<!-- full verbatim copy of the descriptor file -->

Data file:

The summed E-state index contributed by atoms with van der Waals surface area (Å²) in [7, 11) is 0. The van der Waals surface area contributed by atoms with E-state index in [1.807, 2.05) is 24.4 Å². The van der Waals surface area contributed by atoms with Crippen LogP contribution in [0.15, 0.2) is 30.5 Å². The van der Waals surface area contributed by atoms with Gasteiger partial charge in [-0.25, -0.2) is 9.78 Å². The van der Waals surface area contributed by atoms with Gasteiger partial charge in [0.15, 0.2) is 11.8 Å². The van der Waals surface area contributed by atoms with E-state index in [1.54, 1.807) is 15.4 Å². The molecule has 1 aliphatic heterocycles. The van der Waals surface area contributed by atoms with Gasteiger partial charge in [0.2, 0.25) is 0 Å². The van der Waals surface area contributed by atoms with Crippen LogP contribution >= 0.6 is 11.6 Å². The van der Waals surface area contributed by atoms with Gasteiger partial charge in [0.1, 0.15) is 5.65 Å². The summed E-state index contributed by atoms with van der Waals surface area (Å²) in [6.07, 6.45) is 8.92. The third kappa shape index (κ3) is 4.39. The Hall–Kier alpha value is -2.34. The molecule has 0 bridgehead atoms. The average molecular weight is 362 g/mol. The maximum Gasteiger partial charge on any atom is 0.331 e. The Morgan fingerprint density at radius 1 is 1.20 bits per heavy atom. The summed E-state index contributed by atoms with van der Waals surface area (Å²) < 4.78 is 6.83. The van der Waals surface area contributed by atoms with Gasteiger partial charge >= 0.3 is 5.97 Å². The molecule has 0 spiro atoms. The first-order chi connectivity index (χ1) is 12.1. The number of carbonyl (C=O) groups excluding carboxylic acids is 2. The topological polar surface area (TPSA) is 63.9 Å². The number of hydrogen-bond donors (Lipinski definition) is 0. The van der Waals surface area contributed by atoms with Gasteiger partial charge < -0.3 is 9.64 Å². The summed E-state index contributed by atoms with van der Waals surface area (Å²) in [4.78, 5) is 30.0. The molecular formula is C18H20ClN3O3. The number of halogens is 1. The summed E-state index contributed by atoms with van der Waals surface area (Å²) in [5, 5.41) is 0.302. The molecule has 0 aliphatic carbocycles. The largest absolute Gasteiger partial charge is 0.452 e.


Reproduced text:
The summed E-state index contributed by atoms with van der Waals surface area (Å²) in [7, 11) is 0. The van der Waals surface area contributed by atoms with E-state index in [1.807, 2.05) is 24.4 Å². The van der Waals surface area contributed by atoms with Crippen LogP contribution in [0.15, 0.2) is 30.5 Å². The van der Waals surface area contributed by atoms with Gasteiger partial charge in [-0.25, -0.2) is 9.78 Å². The van der Waals surface area contributed by atoms with Gasteiger partial charge in [0.15, 0.2) is 11.8 Å². The van der Waals surface area contributed by atoms with E-state index in [1.54, 1.807) is 15.4 Å². The molecule has 1 aliphatic heterocycles. The van der Waals surface area contributed by atoms with Gasteiger partial charge in [0.2, 0.25) is 0 Å². The van der Waals surface area contributed by atoms with Crippen LogP contribution >= 0.6 is 11.6 Å². The van der Waals surface area contributed by atoms with Gasteiger partial charge in [0.1, 0.15) is 5.65 Å². The summed E-state index contributed by atoms with van der Waals surface area (Å²) in [6.07, 6.45) is 8.92. The third kappa shape index (κ3) is 4.39. The Hall–Kier alpha value is -2.34. The molecule has 0 bridgehead atoms. The average molecular weight is 362 g/mol. The maximum Gasteiger partial charge on any atom is 0.331 e. The Morgan fingerprint density at radius 1 is 1.20 bits per heavy atom. The summed E-state index contributed by atoms with van der Waals surface area (Å²) < 4.78 is 6.83. The van der Waals surface area contributed by atoms with Gasteiger partial charge >= 0.3 is 5.97 Å². The molecule has 0 spiro atoms. The first-order chi connectivity index (χ1) is 12.1. The number of carbonyl (C=O) groups excluding carboxylic acids is 2. The topological polar surface area (TPSA) is 63.9 Å². The number of hydrogen-bond donors (Lipinski definition) is 0. The van der Waals surface area contributed by atoms with Gasteiger partial charge < -0.3 is 9.64 Å². The summed E-state index contributed by atoms with van der Waals surface area (Å²) in [4.78, 5) is 30.0. The molecular formula is C18H20ClN3O3. The number of halogens is 1. The summed E-state index contributed by atoms with van der Waals surface area (Å²) in [5, 5.41) is 0.302. The molecule has 0 aliphatic carbocycles. The largest absolute Gasteiger partial charge is 0.452 e.